Swadeshi and Nirmika Singh.
Last year around this time, a colloquial ‘Hinglish’ phrase found its way into people’s conversations and onto their T-shirts. Whether it was the cool-cat optimism that Apna Time Aayega carried or the way it was stylised in an irreverent font, the fact that a hip-hop slogan had hooked a nation was a curious thing to see. The craze was all thanks to Gully Boy, the Zoya Akhtar film, loosely based on the inspiring lives of breakout Mumbai rappers, Vivian Fernandes aka Divine and Naved Shaikh aka Naezy.
For the majority of India, Gully Boy served as a first brush with ‘desi’ hip-hop, with a noticeable rising trend of rappers, spitting verses in their mother tongue. But hip-hop ‘scenesters’ in Mumbai and Delhi would tell you that the film was simply a Bollywood-style chronicle of a thriving culture that had existed for at least a decade. In our many conversations since 2015, Abhishek Dhusia aka Ace, the founder of one of Mumbai’s oldest hiphop crew, Mumbai’s Finest, has repeatedly said, “We have been doing this for years. It’s only now that people are sitting up and taking notice.” Dhusia started Mumbai’s Finest with a bunch of ‘homies’ in 2006 and in the days of YouTube infancy, a song got viral via Bluetooth sharing. In an interview with Rolling Stone India, Dhusia had said how his group’s first song ‘Shake It’, a homespun recording via a headphone mic and free beats, became quite the thing. “We’d go eat bhurji pao at 3 a.m. near Andheri Station and people would be bumping that shit. We were like, ‘Oh, that’s my song,’ and they wouldn’t believe us.”
The Big Bang of Hip-Hop
By the time YouTube caught on, a bunch of hip-hop songs had already been doing the rounds, spawning pockets of super loyal, albeit tiny, fandoms– Divine’s 2013 track Yeh Mera Bombay was the quintessential ode to the Bombay hustle while Emiway’s Aur Bantai and Naezy’s Aafat were local hits in 2014. But it was the release of Mere Gully Mein in 2015 that marked the official big bang of Indian hip-hop. Released on Sony Music and featuring Divine and Naezy, the song became an anthem in no time. It didn’t matter if you followed the scene or not, there was no escaping this track which carried Bambaiyya lyrics that praised the peculiarities of the gully, accompanied by an addictive beat courtesy the Delhi-based producer Sajeel Kapoor aka Sez On The Beat. The backing of a big label ensured the song reached millions of fans on the emerging streaming apps as well as on YouTube, where the music video currently boasts over twenty nine million views. The same year, Sony Music signed Divine as an exclusive artist while the talent agency Only Music Louder brought on board Naezy. Hip-hop was going to only get bigger.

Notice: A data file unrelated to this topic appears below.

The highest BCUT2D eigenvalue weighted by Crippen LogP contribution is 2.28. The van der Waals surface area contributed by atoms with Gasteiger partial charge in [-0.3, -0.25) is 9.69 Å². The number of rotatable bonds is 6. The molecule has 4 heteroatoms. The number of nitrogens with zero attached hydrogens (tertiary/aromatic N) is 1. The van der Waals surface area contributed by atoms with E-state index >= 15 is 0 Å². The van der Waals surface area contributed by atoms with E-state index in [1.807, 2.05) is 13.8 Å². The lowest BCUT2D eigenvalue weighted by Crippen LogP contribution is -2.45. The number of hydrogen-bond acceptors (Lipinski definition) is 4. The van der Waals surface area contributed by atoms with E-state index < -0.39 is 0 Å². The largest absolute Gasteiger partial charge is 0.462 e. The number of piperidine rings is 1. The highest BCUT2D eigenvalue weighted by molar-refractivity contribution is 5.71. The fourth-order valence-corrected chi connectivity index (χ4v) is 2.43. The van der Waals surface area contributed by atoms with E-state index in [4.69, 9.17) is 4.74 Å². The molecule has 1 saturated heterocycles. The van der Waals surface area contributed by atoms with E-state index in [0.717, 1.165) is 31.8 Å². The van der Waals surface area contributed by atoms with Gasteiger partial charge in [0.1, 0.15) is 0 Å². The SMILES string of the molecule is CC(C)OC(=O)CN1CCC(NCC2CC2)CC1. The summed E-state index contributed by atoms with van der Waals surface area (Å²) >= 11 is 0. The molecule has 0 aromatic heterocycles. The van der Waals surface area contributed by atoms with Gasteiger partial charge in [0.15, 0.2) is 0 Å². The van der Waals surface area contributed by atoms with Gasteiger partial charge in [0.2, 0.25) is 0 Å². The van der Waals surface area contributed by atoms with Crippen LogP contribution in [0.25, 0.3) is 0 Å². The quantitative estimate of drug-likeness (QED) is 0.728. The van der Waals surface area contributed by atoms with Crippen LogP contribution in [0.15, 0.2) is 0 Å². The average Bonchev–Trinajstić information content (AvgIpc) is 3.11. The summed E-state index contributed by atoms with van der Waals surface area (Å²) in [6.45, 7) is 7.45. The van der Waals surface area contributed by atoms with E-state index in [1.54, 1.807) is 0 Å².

It might appear that the epicenter of all the action in these years was Mumbai but on the ground, mini hip-hop movements were breaking in every part of India. In Delhi, the old mecca of rap, a young artist, Krsna, was rapidly gaining fans, aided by a record deal he had signed with Universal Music. Mohali-based rapper Sikander Kahlon was a local hero, just like Brodha V (Bengaluru), MC Kash (Kashmir) and Tripura’s Borkung Hrangkhawl aka BK. Most of these artists rapped in their mother tongue, broaching topics that commercially successful Bollywood biggies like Yo Yo Honey Singh and Badshah didn’t care about: deep-rooted systemic corruption, secularism, women’s rights and more. Unfortunately, women are largely missing from the hip-hop revolution barring a few pioneering names such as MC Manmeet Kaur and Dee MC.
Linguistic diversity and ‘glocal’ appeal
The years 2016-18 served as the foundation for the hip-hop high-rise that kept levelling up with every new artist making a debut. What made Indian hip-hop unique was its linguistic, regional diversity and the overall ‘glocal’ outlook; everyone looked the part in their gold chains, the Nineties’-style baggy jeans and snapbacks, an unmissable Indian expression both in the studio and on the stage. Even though Naezy, Divine and Emiway often cited Nas, Jay-Z and Eminem as big influences, they owed their success entirely to the relatability that their gully-ka-bantai brought them.
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June - October 2020